Monthly Archives: May 2017

Business Has A Short Memory and So Do We!

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Dust off your archives and check out where you’ve been. There can be lost gold.

Over years it’s easy to forget even the really useful things. Then one day you rediscover them and wonder why they disappeared in the first place. Nowhere is this more true than in the corporate world.

New business trends and ideas easily swamp us seemingly rendering older ideas obsolete. Employee Engagement has been a big thing for businesses over the last 10 years. To go with that has been a head spinning number of ‘models’. Just search ’employee engagement models’ and then click on images. There are hundreds of illustrations of employee engagement models and a quick scan can give a good idea of how diverse the models and language can be. That all points to an idea with some theoretical underpinnings, some will be well researched however there will be a lot relying on surface validity (seems to make sense). However for this post it is about what gets forgotten in this emphasis. For me looking at the engagement literature reminded of good work done in the 1970’s and 80’s on job design which gets very little or no explicit mention in any of the models. Even the term job design sounds so last century, mechanistic, old fashioned and too slow for this agile, divergent, disruptive, digital age. That is rubbish of course, every job has certain characteristics or a design if you prefer.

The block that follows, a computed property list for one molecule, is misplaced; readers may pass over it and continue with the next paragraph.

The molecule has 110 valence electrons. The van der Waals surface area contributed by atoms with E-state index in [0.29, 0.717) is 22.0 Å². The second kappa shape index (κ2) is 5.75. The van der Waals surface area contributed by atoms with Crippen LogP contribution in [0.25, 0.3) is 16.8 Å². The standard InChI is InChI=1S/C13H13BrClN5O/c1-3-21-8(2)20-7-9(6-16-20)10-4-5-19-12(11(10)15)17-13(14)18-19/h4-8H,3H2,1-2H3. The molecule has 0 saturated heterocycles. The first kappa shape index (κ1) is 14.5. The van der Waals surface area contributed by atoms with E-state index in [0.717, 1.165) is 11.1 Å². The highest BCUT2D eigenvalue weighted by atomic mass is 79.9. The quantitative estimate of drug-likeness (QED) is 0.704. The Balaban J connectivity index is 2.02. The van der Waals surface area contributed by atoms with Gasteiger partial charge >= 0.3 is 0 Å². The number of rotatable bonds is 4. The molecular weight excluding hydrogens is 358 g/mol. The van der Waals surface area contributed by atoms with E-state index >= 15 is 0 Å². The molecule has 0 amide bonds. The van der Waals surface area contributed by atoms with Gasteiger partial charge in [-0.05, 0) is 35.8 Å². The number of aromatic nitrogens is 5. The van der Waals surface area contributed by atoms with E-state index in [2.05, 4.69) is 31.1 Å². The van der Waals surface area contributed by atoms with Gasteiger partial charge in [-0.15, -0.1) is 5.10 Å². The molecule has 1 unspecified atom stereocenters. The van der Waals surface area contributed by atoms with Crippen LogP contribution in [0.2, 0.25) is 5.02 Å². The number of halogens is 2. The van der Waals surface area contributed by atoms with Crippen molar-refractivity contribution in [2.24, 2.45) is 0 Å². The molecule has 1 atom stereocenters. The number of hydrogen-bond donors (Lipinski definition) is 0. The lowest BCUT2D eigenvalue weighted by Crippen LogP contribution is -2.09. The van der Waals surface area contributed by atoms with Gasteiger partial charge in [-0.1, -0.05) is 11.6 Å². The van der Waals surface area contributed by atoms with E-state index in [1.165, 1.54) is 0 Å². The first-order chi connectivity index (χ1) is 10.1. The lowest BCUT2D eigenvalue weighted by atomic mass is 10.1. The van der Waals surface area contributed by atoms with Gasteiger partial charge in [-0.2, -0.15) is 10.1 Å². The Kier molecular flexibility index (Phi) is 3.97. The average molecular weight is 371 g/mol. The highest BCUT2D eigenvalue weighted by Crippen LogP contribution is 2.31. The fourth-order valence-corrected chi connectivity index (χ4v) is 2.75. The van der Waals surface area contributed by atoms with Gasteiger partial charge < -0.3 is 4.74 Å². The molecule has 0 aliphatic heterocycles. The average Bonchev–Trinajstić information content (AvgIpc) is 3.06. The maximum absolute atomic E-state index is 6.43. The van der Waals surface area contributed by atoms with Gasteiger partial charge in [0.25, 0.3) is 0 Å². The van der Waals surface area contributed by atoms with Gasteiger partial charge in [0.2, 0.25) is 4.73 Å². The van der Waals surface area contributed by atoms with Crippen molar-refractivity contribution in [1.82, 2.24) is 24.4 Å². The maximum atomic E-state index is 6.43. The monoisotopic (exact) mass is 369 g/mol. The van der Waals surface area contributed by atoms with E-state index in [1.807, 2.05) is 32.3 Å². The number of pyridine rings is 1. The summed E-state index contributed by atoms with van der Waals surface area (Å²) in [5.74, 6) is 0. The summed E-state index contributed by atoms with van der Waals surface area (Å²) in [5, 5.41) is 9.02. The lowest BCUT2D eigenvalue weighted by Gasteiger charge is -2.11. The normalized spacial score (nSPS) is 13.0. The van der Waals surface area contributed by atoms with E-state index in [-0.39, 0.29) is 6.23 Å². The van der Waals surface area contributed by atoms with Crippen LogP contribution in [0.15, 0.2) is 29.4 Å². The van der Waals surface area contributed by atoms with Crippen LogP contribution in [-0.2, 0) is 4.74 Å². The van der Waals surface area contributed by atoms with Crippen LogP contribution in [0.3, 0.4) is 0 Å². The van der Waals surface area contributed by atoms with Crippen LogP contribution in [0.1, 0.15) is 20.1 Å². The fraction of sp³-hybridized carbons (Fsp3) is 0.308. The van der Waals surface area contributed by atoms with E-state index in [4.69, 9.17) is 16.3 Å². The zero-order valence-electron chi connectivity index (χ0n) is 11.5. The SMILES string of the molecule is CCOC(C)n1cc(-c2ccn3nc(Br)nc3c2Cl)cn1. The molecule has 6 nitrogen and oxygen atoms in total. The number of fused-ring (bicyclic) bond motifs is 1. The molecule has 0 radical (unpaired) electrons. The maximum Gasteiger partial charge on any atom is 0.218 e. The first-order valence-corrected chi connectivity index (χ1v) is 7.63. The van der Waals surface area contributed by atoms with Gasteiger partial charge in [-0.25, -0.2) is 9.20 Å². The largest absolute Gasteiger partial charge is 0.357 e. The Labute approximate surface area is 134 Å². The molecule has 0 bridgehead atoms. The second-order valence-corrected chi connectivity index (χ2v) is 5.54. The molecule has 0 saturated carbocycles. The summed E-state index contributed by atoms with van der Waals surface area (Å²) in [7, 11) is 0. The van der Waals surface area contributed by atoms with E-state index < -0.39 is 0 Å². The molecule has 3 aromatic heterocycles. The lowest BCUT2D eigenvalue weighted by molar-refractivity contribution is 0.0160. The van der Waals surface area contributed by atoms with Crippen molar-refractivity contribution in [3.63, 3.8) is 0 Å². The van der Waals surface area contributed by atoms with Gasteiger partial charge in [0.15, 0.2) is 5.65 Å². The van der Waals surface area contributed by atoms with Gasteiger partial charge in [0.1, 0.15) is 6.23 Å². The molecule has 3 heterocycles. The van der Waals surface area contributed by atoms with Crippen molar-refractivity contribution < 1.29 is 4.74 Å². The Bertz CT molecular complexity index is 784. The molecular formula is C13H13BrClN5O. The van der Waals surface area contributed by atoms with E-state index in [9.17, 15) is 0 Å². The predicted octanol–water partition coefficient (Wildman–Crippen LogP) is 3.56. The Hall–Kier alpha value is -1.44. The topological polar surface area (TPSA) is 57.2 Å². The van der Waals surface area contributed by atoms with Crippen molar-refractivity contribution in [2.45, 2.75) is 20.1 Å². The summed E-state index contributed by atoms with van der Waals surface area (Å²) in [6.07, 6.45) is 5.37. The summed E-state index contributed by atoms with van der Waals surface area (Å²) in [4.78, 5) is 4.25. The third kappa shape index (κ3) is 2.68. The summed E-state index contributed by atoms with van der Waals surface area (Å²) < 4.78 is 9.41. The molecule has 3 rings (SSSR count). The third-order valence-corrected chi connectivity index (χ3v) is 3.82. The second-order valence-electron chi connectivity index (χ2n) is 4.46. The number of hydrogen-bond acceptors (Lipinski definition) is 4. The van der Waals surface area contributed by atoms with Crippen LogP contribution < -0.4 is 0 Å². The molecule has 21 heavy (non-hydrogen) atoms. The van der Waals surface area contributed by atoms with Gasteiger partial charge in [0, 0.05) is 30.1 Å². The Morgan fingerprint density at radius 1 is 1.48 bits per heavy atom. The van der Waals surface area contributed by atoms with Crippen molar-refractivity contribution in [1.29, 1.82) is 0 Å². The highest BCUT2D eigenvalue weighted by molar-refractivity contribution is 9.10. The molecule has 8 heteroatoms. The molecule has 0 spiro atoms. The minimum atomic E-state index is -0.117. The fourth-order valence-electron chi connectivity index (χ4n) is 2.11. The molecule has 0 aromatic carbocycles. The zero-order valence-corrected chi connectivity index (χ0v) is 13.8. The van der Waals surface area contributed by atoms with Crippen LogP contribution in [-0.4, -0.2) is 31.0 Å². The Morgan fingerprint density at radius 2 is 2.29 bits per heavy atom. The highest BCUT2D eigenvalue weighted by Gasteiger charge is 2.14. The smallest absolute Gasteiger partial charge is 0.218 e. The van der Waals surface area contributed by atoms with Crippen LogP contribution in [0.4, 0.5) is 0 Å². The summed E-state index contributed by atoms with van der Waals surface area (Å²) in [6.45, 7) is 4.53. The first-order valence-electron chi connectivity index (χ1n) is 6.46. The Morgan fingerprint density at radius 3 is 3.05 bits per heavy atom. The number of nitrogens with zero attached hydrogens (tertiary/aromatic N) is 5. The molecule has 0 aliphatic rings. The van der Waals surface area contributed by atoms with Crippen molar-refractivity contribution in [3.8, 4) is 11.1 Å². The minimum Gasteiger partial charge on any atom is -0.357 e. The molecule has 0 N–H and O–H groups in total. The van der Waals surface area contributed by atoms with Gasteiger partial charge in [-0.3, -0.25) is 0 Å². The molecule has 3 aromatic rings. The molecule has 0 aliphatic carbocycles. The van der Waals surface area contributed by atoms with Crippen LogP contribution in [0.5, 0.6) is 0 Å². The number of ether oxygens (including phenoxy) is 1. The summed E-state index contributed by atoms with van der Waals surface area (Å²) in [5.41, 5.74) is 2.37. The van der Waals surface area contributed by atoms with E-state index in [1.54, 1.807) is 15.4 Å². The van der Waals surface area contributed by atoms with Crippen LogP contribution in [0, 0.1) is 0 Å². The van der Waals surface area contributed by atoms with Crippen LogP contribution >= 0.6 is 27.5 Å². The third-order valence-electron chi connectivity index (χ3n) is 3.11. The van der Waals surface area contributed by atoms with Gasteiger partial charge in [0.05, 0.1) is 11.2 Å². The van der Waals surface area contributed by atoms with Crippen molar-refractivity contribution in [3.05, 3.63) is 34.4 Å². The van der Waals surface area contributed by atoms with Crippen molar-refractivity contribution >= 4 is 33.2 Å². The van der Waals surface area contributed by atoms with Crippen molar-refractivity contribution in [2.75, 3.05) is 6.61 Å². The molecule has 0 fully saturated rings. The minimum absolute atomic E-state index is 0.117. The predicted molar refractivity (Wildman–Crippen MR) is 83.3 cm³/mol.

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Filed under Coaching and Counselling, Corporate Culture & Strategy, General Business

A Coaching Case Study #1: Rod The Philanthropist

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Kate Ceberano in concert has almost nothing to do with this article however you can bet both the wonderful bassist and Kate have had a lot of coaching and performance opportunities. And I just loved their performance and the photo.

Coaching and counselling opportunities have provided both professional highlights and disappointments. Some opportunities were specifically commissioned while others just occurred within or around ongoing consulting work. Early cases that motivated and changed me were mainly the second type and usually when there was sufficient time. The following is one of the earliest I remember well. I was involved in a restructuring initiative and temporarily had line responsibility.

Rod was mid to late twenties in a clerical administrative role working in an investment organisation. He was sharp, sarcastic, wary of the executives and labeled by those executives as disrespectful, rude, lazy etcetera. He was also articulate, insightful, well read and Continue reading

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Filed under Change Management, Coaching and Counselling, Uncategorized